Q: At 62, I am way past my youthful belief in the "God" most humans believe in. My pragmatic nature makes it impossible for me to believe as most of the world does. Quite frankly, I'm jealous. I wish I could. In my mind, it would be akin to convincing myself to like the taste of broccoli, even when I don't. How do you "make yourself" believe in something you just don't believe in? My father said it's a matter of faith. I cannot get my head around having faith in a concept such as God. We are but a tiny speck of dust in a universe so vast, the word speck is inadequate to describe our minute nature. Our existence came into being and will exit existence in a time frame as small as our physical stature. How impossible — and even arrogant — it is that we can suggest with such certainty God exists. I don't say this to argue or to tell anyone they are wrong. I respect others' faith. I can't figure out why I am so stubborn as to eschew something that will likely bring me a lifetime of joy. I just don't know how to get past my own inability to accept. While it's impossible for me to get past the logic, I still yearn for what so many others have. I want that peace. I want the comfort, and yes, I wouldn't mind fitting in. I am not the type to accept what I don't see, and I simply don't understand how anyone can make themselves like broccoli when they just don't. Thank you. — E in Texas

A: My first answer to the many people who write to me with their inability to believe in God is to ask, "What do you mean by God?" They then tell me that God is the big man in the sky who punishes us when we sin and rewards us when we do right. They proceed to tell me about all the good people who never got rewarded and all the evil people who never got punished. They usually throw in the suffering caused by hurricanes, earthquakes and diseases. They add in the wars caused by religion and then sit back and fold their arms and wait for me to pull a God/rabbit out of a theological hat.

My response is to explain that the God in which they do not believe is more like Santa Claus than God. I don't believe in Santa (though I really like Rudolph), and I don't believe in a Santa God. Such a God is for children, not adults. Such a God cannot get us to do the right thing without threatening us with eternal damnation if we don't. As we grow into adulthood and a mature theology of God, we can learn to embrace the true idea that is taught by all religions and secular philosophy — that the reason to do the right thing is because it is the right thing, and the reason to avoid evil is because it is evil. Whether good comes to us from the good we do and whether suffering comes to us from the evil we do is absolutely irrelevant to God or God's law for our lives. God reveals to us the path of righteousness, and we walk down that path because we seek to live righteous lives. Knowing that this path and its ethical laws come from God is sure proof that God exists.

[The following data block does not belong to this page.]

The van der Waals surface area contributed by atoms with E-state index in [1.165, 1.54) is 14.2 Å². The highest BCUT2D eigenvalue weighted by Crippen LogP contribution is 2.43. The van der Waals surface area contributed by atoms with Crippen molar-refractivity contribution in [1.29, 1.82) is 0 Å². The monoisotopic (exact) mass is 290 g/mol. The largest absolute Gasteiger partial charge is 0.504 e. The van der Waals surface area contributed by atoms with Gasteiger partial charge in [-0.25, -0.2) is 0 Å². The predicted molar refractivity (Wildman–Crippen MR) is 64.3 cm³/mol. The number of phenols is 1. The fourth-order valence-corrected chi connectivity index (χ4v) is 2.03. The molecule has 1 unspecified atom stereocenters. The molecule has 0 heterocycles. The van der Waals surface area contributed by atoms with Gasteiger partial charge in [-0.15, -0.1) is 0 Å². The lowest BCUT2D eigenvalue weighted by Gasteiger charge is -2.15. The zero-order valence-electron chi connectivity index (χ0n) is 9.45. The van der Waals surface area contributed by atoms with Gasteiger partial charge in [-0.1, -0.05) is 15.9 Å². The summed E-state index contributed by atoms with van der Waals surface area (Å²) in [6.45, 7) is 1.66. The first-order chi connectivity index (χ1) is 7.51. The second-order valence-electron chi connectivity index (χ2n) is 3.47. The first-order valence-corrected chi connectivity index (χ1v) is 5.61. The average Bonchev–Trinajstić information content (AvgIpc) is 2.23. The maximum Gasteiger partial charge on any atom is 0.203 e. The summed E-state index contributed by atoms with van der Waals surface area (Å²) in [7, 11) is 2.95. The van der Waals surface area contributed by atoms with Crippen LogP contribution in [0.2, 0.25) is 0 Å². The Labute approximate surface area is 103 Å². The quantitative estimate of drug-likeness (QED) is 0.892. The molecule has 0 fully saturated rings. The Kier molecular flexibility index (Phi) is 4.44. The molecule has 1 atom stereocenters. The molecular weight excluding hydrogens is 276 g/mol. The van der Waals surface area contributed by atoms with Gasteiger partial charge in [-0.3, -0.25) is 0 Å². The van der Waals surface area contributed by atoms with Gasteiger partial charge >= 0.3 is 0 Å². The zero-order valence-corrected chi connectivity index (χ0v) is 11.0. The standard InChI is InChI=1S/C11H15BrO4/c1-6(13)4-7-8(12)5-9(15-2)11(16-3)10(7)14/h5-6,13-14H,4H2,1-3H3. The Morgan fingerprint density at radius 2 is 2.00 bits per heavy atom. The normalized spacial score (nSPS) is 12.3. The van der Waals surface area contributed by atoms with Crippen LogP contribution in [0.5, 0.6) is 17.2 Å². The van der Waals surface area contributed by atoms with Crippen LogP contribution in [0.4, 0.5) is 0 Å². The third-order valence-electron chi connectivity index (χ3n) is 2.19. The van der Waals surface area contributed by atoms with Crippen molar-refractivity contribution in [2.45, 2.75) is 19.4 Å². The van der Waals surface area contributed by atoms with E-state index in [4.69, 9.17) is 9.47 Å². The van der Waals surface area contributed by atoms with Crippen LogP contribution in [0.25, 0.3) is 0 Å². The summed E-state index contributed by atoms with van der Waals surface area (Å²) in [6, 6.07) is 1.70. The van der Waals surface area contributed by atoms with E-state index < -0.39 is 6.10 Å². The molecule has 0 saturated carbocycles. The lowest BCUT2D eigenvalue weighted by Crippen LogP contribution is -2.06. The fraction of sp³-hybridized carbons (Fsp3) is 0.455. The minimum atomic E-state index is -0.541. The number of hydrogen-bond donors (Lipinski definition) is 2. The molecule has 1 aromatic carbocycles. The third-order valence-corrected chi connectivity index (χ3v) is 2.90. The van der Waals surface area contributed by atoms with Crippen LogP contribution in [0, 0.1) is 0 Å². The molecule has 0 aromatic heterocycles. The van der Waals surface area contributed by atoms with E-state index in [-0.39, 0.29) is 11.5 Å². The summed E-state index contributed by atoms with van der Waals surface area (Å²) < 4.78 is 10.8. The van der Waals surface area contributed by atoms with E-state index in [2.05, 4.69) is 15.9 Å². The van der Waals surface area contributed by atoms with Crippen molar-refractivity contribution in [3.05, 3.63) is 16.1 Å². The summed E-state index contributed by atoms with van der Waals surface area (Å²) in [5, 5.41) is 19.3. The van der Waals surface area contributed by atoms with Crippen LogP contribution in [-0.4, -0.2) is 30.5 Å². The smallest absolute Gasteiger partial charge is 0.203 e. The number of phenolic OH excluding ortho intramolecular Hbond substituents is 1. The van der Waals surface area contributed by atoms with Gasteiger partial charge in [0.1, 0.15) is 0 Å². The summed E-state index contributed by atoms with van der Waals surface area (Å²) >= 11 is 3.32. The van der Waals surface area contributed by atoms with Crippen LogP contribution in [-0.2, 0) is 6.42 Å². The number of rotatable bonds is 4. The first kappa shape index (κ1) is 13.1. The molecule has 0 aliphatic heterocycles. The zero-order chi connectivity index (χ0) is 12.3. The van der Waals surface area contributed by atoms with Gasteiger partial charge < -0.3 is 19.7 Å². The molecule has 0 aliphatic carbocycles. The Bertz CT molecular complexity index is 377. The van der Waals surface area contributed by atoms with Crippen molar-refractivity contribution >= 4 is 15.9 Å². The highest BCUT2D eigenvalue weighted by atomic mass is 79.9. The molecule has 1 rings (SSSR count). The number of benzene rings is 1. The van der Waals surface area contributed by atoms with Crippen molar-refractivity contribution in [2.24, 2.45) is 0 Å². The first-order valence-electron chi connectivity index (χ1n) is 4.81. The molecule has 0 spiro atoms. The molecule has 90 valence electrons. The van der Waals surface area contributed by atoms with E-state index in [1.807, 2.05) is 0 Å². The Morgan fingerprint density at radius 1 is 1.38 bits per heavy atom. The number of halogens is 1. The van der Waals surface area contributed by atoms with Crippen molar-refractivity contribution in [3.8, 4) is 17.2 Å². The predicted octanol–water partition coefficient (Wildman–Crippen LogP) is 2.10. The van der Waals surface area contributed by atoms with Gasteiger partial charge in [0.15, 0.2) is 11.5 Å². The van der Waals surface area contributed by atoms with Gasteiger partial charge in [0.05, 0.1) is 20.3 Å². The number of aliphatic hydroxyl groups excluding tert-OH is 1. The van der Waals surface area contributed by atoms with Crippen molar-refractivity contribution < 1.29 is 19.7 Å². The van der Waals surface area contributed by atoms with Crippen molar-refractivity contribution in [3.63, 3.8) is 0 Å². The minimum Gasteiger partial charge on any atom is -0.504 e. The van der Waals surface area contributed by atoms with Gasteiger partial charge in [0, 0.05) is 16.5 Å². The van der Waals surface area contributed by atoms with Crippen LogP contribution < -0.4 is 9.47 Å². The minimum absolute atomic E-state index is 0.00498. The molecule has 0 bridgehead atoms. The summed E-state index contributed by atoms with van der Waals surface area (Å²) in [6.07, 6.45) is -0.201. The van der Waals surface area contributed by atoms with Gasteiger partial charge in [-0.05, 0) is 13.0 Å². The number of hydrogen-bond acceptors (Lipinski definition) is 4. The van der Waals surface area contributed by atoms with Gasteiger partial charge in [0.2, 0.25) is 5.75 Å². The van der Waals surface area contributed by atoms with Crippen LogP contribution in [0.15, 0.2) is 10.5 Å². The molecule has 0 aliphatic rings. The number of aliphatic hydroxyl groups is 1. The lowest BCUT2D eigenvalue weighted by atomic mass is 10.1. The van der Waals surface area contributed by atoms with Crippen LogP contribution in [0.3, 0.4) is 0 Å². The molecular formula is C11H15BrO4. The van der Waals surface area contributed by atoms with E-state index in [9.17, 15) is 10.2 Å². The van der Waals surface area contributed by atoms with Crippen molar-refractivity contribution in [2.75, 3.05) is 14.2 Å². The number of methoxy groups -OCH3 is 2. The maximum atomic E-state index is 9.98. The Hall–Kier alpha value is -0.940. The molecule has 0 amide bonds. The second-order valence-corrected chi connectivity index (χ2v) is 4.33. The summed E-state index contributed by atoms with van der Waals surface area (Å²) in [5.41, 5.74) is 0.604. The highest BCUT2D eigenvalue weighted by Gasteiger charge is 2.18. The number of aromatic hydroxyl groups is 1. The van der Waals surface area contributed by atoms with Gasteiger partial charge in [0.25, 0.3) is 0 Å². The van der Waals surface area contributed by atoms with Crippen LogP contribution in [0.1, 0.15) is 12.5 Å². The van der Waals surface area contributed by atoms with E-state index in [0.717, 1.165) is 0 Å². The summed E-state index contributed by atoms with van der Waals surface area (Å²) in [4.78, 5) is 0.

Then there is the way the world works. The way life has an edge in the universe and the way that all the physical laws of the universe work the same is an awe-inspiring truth that God's creation has made possible. Of course, the fine-tuned workings of our bodies and the physical world could be the result of randomness, but is that a truly plausible possibility? Einstein said in response to observing the physical world, "Could so great a symphony have no conductor?" He remarked as a result of the laws of physics he observed, "God does not play dice with the universe." I agree with Al.

Your proto-atheism is different from the suffering-of-the-righteous-people's atheism. Your theological problem with God seems to be rooted not so much in the problem of theodicy, the suffering of the righteous, but more in the vast incommensurability between our smallness and God's greatness. I believe we are made in the image of God and that is plenty big enough for me.

Keep trying to find God and someday God will find you.

From new rides at Adventureland to Long Island's best seafood restaurants to must-see summer concerts, here's your inside look at Newsday's summer Fun Book. Credit: Newsday Staff

Elisa DiStefano kick-starts summer with the Fun Book show From new rides at Adventureland to Long Island's best seafood restaurants to must-see summer concerts, here's your inside look at Newsday's summer Fun Book.


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